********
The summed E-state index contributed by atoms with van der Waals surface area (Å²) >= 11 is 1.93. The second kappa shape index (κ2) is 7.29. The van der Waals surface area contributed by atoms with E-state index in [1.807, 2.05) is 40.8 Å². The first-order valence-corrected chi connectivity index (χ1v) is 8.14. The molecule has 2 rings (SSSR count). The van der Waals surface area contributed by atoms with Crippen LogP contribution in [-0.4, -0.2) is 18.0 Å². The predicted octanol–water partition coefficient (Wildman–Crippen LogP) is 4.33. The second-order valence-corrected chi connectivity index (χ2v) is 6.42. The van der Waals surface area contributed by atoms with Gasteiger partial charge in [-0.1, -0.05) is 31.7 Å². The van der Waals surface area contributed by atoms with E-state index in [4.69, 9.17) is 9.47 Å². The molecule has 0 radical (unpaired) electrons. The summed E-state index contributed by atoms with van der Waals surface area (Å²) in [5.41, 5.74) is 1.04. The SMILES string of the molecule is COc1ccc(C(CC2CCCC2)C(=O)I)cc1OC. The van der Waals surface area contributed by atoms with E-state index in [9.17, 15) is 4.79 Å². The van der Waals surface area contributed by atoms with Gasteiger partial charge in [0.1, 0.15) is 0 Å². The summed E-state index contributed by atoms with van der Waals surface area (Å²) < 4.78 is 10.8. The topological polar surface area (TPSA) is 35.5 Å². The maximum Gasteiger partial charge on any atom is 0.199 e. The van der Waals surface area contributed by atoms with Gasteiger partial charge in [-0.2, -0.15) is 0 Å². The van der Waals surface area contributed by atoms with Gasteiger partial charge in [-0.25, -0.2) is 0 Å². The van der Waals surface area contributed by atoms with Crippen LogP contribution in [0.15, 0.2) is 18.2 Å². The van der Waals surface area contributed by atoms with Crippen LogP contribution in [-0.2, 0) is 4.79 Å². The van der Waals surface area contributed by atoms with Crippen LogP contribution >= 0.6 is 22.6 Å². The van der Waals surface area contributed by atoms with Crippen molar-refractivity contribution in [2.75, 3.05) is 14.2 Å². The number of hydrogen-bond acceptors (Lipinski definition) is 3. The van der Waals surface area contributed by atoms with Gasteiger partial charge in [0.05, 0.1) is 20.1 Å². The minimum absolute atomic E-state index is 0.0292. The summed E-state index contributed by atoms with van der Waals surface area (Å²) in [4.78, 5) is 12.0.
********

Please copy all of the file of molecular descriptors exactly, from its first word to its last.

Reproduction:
The summed E-state index contributed by atoms with van der Waals surface area (Å²) >= 11 is 1.93. The second kappa shape index (κ2) is 7.29. The van der Waals surface area contributed by atoms with E-state index in [1.807, 2.05) is 40.8 Å². The first-order valence-corrected chi connectivity index (χ1v) is 8.14. The molecule has 2 rings (SSSR count). The van der Waals surface area contributed by atoms with Crippen LogP contribution in [-0.4, -0.2) is 18.0 Å². The predicted octanol–water partition coefficient (Wildman–Crippen LogP) is 4.33. The second-order valence-corrected chi connectivity index (χ2v) is 6.42. The van der Waals surface area contributed by atoms with Gasteiger partial charge in [-0.1, -0.05) is 31.7 Å². The van der Waals surface area contributed by atoms with E-state index in [4.69, 9.17) is 9.47 Å². The molecule has 0 radical (unpaired) electrons. The summed E-state index contributed by atoms with van der Waals surface area (Å²) in [5.41, 5.74) is 1.04. The SMILES string of the molecule is COc1ccc(C(CC2CCCC2)C(=O)I)cc1OC. The van der Waals surface area contributed by atoms with E-state index in [9.17, 15) is 4.79 Å². The van der Waals surface area contributed by atoms with Gasteiger partial charge in [0.1, 0.15) is 0 Å². The summed E-state index contributed by atoms with van der Waals surface area (Å²) < 4.78 is 10.8. The topological polar surface area (TPSA) is 35.5 Å². The maximum Gasteiger partial charge on any atom is 0.199 e. The van der Waals surface area contributed by atoms with Gasteiger partial charge in [-0.2, -0.15) is 0 Å². The van der Waals surface area contributed by atoms with Gasteiger partial charge in [-0.25, -0.2) is 0 Å². The van der Waals surface area contributed by atoms with Crippen LogP contribution in [0.15, 0.2) is 18.2 Å². The van der Waals surface area contributed by atoms with Crippen LogP contribution in [-0.2, 0) is 4.79 Å². The van der Waals surface area contributed by atoms with Crippen LogP contribution >= 0.6 is 22.6 Å². The van der Waals surface area contributed by atoms with Crippen molar-refractivity contribution in [2.75, 3.05) is 14.2 Å². The number of hydrogen-bond acceptors (Lipinski definition) is 3. The van der Waals surface area contributed by atoms with Gasteiger partial charge in [0.05, 0.1) is 20.1 Å². The minimum absolute atomic E-state index is 0.0292. The summed E-state index contributed by atoms with van der Waals surface area (Å²) in [4.78, 5) is 12.0.